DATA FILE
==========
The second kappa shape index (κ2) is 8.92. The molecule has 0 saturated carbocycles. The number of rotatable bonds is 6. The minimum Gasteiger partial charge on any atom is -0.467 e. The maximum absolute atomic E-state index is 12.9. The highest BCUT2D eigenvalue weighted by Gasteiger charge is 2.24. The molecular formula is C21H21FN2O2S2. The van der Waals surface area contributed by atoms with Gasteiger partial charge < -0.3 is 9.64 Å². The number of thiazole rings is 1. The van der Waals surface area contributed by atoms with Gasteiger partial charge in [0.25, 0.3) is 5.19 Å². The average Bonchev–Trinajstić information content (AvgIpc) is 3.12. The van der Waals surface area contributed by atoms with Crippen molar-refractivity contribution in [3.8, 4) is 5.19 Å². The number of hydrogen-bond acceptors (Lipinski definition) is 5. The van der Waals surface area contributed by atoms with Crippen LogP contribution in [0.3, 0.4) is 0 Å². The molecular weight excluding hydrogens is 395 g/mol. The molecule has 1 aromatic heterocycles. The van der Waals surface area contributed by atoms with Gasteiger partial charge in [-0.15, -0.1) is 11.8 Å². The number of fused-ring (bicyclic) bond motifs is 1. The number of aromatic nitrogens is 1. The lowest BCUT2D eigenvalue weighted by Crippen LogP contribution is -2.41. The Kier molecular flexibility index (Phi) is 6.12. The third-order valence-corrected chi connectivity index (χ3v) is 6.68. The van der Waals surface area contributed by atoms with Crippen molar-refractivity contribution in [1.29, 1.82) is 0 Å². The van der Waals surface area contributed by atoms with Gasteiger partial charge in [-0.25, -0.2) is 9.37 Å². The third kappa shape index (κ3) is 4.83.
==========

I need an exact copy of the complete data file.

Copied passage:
The second kappa shape index (κ2) is 8.92. The molecule has 0 saturated carbocycles. The number of rotatable bonds is 6. The minimum Gasteiger partial charge on any atom is -0.467 e. The maximum absolute atomic E-state index is 12.9. The highest BCUT2D eigenvalue weighted by Gasteiger charge is 2.24. The molecular formula is C21H21FN2O2S2. The van der Waals surface area contributed by atoms with Gasteiger partial charge < -0.3 is 9.64 Å². The number of thiazole rings is 1. The van der Waals surface area contributed by atoms with Gasteiger partial charge in [0.25, 0.3) is 5.19 Å². The average Bonchev–Trinajstić information content (AvgIpc) is 3.12. The van der Waals surface area contributed by atoms with Crippen molar-refractivity contribution in [3.8, 4) is 5.19 Å². The number of hydrogen-bond acceptors (Lipinski definition) is 5. The van der Waals surface area contributed by atoms with Crippen LogP contribution in [0.3, 0.4) is 0 Å². The molecular weight excluding hydrogens is 395 g/mol. The molecule has 1 aromatic heterocycles. The van der Waals surface area contributed by atoms with Gasteiger partial charge in [-0.15, -0.1) is 11.8 Å². The number of fused-ring (bicyclic) bond motifs is 1. The number of aromatic nitrogens is 1. The lowest BCUT2D eigenvalue weighted by Crippen LogP contribution is -2.41. The Kier molecular flexibility index (Phi) is 6.12. The third-order valence-corrected chi connectivity index (χ3v) is 6.68. The van der Waals surface area contributed by atoms with Crippen molar-refractivity contribution in [1.29, 1.82) is 0 Å². The van der Waals surface area contributed by atoms with Gasteiger partial charge in [-0.25, -0.2) is 9.37 Å². The third kappa shape index (κ3) is 4.83.